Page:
International Trade with Heterogeneous Firms: Policy Implications

By Beverly Lapham, Queen’s University

Researchers and policymakers have long recognized that firms within an industry differ along many dimensions (size, productivity, participation in international markets, etc.). However, firm-level empirical analysis and rigorous theoretical models with firm heterogeneity have only been developed in the last fifteen years or so. Such analyses improve our understanding of how these differences affect firms’ performance in global and domestic markets and their responses to trade liberalization.

Because the empirical methodologies and modelling approaches are relatively complex, the new ideas from this literature regarding how trade policy affects firms, workers, and the broader economy may not be well understood by non-specialists. This is unfortunate because understanding how the models operate and discerning the findings from firm-level data provides a valuable perspective for policy makers considering the impact of trade policies.

In a new research article, I provide an accessible description of how modern trade models work, and present key results and a selective survey of related trade research that incorporates firm heterogeneity. In that paper, and in another paper with co-authors (Ciuriak et al. 2015), I explore the implications of this firm-based approach to trade theory and empirics to provide recommendations for trade policy and negotiations. These recommendations reflect the key novel features of the theory and empirical evidence including the importance of distinguishing between variable, fixed, and sunk costs of trade; the distinction in industry-level adjustments to trade policy between the intensive margin (changes in trade intensities by firms) and the extensive margin (changes in the number of trading firms); the complex two-way links between trade and firm- and industry-level productivity; and the distributional effects within industries of changes in the trading environment.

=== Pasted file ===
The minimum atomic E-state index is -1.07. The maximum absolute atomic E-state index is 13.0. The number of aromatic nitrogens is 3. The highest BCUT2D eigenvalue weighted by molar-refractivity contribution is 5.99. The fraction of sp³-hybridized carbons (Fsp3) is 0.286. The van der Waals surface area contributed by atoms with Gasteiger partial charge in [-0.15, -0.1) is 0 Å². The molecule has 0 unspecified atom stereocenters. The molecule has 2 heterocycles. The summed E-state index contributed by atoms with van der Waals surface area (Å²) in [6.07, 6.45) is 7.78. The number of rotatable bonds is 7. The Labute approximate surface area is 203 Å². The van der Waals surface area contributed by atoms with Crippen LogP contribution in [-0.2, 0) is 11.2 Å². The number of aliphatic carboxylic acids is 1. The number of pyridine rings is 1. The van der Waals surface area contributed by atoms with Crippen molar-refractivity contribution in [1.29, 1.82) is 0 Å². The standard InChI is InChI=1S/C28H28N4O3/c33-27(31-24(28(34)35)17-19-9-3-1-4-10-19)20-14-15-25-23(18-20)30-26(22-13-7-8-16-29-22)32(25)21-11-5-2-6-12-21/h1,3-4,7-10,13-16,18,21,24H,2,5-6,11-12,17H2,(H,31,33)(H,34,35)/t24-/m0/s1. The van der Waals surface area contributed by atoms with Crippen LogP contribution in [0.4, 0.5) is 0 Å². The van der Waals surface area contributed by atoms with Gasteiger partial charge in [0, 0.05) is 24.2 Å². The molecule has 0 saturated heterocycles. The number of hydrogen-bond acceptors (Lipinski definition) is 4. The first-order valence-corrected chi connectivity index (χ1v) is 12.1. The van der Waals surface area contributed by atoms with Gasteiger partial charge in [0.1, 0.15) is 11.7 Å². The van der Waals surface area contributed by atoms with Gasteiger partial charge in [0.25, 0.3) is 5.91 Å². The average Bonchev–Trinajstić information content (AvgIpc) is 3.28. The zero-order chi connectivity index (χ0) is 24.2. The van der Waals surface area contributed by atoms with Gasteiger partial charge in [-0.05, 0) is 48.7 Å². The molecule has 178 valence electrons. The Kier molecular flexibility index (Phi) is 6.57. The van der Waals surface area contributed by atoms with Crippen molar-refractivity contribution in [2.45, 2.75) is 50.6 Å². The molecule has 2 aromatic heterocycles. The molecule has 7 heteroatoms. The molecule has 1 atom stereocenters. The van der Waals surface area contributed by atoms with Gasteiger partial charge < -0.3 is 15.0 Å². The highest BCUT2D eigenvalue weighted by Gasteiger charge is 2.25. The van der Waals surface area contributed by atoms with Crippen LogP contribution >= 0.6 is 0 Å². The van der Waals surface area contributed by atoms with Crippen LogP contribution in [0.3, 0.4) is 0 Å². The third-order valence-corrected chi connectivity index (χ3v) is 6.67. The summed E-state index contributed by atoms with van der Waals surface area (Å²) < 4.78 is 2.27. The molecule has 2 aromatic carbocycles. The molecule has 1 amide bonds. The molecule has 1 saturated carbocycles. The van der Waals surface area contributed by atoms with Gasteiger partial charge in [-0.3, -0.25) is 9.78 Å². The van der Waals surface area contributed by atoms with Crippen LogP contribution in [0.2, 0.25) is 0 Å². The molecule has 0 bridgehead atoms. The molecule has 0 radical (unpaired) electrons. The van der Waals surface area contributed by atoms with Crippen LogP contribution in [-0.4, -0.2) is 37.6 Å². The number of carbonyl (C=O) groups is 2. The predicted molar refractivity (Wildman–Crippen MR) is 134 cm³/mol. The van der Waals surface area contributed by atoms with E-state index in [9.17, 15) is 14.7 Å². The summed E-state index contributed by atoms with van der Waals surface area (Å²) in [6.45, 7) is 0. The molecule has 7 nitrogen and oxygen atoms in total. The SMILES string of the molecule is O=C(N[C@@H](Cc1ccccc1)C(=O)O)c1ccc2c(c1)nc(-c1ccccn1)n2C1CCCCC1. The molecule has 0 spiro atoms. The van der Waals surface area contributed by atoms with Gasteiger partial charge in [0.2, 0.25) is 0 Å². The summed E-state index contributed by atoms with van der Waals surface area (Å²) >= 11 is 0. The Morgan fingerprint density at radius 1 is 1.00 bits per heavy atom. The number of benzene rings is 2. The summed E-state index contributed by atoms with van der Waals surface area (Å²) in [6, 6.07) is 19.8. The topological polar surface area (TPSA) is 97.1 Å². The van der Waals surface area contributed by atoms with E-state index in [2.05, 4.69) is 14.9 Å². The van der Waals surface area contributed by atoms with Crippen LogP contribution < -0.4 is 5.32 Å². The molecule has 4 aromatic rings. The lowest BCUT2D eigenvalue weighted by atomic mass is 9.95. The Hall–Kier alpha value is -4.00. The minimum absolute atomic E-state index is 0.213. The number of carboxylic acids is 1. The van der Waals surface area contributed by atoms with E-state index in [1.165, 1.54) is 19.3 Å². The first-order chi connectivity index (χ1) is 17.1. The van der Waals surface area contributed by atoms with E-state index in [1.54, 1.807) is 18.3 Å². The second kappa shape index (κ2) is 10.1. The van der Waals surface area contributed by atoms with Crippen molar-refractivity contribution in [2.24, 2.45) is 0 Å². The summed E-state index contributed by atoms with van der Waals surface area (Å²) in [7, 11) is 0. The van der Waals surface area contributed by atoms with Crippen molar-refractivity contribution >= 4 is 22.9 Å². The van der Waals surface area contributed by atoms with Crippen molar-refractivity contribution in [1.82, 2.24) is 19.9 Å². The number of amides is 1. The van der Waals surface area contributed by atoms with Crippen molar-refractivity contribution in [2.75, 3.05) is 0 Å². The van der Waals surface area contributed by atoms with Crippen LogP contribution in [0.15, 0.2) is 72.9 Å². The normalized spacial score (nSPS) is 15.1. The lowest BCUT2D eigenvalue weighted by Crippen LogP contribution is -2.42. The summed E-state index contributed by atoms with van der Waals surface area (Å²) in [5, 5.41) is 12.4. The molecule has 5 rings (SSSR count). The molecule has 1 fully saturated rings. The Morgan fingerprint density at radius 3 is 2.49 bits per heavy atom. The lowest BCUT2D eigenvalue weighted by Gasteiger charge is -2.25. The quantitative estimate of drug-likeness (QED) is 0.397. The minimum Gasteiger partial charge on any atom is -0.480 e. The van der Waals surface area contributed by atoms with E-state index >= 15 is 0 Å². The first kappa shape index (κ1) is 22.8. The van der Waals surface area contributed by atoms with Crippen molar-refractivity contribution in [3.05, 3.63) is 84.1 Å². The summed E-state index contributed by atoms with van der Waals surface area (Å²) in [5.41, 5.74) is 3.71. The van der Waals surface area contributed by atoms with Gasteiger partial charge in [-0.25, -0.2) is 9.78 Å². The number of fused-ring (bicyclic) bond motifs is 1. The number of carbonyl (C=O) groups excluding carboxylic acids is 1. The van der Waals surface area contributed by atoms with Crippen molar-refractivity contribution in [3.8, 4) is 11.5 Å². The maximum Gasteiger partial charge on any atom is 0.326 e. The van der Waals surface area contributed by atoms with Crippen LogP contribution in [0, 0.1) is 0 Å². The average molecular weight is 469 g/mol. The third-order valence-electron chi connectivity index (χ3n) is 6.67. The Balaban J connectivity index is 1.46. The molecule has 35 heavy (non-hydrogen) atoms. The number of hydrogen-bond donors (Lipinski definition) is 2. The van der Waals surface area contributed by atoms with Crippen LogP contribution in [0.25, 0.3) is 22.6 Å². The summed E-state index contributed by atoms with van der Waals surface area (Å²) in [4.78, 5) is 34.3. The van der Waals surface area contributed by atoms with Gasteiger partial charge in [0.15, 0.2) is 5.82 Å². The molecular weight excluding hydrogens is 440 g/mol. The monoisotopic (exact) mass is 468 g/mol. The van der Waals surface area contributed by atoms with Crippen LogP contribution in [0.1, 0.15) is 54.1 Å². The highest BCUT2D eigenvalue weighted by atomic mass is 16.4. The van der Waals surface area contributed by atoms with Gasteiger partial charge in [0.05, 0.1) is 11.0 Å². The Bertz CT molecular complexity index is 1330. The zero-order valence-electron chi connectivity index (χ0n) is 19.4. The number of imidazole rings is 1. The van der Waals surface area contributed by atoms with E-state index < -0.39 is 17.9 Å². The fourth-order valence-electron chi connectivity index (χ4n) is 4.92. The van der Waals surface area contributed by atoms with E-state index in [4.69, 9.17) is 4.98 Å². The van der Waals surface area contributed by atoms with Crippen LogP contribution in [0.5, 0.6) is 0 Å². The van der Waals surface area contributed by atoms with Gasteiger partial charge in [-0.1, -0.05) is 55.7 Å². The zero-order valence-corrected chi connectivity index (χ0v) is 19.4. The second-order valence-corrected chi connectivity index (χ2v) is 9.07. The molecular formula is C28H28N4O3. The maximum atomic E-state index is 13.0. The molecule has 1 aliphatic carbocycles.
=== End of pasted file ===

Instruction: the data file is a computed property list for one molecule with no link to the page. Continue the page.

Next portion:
The primary policy implications that we discuss are summarized below. Governments should:

  1. Consider the impacts of their policies on potential (not only existing) traders and trade flows.
  2. Reduce the fixed costs that firms face in participating in international markets (for instance by addressing regulatory differences) in addition to lowering variable trade costs.
  3. Coordinate traditional trade policies with other policy areas such as productivity, innovation, investment, and industrial policies.
  4. Devote increased attention to the distributional impacts of trade policies for both firms and workers, particularly reallocations across firms within industries.
  5. Avoid trade policies that simply reward firms for participating in international markets as such policies may have limited effects on trade volumes.

Policy analysts require:

  1. Improved access to firm-level data to better quantify the degree of firm heterogeneity within industries.
  2. Employee-employer matched data which is able to provide important insights on the distributional impacts of trade policies on the labour market.


Ciuriak, D., B. Lapham, B. Wolfe (with T. Collins-Williams and J.M. Curtis) (2015). “Firms in International Trade: Trade Policy Implications of the New New Trade Theory,” Global Policy, Volume 6, No. 2, 130-140.

Lapham, B. (forthcoming). “International Trade with Firm Heterogeneity: Theoretical Developments and Policy Implications,” in Redesigning Canadian Trade Policies for New Global Realities, The Art of the State Series, Volume VI, Institute for Research on Public Policy.